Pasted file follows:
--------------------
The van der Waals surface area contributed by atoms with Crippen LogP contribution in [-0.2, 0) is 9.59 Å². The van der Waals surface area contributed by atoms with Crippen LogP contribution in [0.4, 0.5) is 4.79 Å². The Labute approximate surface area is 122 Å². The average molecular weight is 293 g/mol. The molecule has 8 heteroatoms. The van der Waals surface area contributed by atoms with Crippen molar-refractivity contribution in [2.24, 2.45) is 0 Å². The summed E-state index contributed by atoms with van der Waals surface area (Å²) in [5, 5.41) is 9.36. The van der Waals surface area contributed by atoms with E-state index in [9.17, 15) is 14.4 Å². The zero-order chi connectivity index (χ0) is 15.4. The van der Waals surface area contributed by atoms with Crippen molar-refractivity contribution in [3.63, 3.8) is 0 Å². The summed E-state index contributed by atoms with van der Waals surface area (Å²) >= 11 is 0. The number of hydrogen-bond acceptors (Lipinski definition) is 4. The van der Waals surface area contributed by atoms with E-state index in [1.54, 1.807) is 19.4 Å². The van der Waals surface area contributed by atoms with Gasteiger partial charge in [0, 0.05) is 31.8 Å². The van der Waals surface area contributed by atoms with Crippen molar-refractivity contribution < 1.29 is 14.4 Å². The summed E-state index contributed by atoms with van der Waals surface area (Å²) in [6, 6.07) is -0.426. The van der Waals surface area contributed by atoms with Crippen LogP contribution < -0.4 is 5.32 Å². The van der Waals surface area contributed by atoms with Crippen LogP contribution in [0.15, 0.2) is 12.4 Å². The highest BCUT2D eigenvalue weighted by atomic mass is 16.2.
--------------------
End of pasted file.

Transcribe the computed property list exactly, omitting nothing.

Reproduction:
The van der Waals surface area contributed by atoms with Crippen LogP contribution in [-0.2, 0) is 9.59 Å². The van der Waals surface area contributed by atoms with Crippen LogP contribution in [0.4, 0.5) is 4.79 Å². The Labute approximate surface area is 122 Å². The average molecular weight is 293 g/mol. The molecule has 8 heteroatoms. The van der Waals surface area contributed by atoms with Crippen molar-refractivity contribution in [2.24, 2.45) is 0 Å². The summed E-state index contributed by atoms with van der Waals surface area (Å²) in [5, 5.41) is 9.36. The van der Waals surface area contributed by atoms with E-state index in [9.17, 15) is 14.4 Å². The zero-order chi connectivity index (χ0) is 15.4. The van der Waals surface area contributed by atoms with Crippen molar-refractivity contribution in [3.63, 3.8) is 0 Å². The summed E-state index contributed by atoms with van der Waals surface area (Å²) >= 11 is 0. The number of hydrogen-bond acceptors (Lipinski definition) is 4. The van der Waals surface area contributed by atoms with E-state index in [1.54, 1.807) is 19.4 Å². The van der Waals surface area contributed by atoms with Gasteiger partial charge in [0, 0.05) is 31.8 Å². The van der Waals surface area contributed by atoms with Crippen molar-refractivity contribution < 1.29 is 14.4 Å². The summed E-state index contributed by atoms with van der Waals surface area (Å²) in [6, 6.07) is -0.426. The van der Waals surface area contributed by atoms with Crippen LogP contribution < -0.4 is 5.32 Å². The van der Waals surface area contributed by atoms with Crippen LogP contribution in [0.15, 0.2) is 12.4 Å². The highest BCUT2D eigenvalue weighted by atomic mass is 16.2.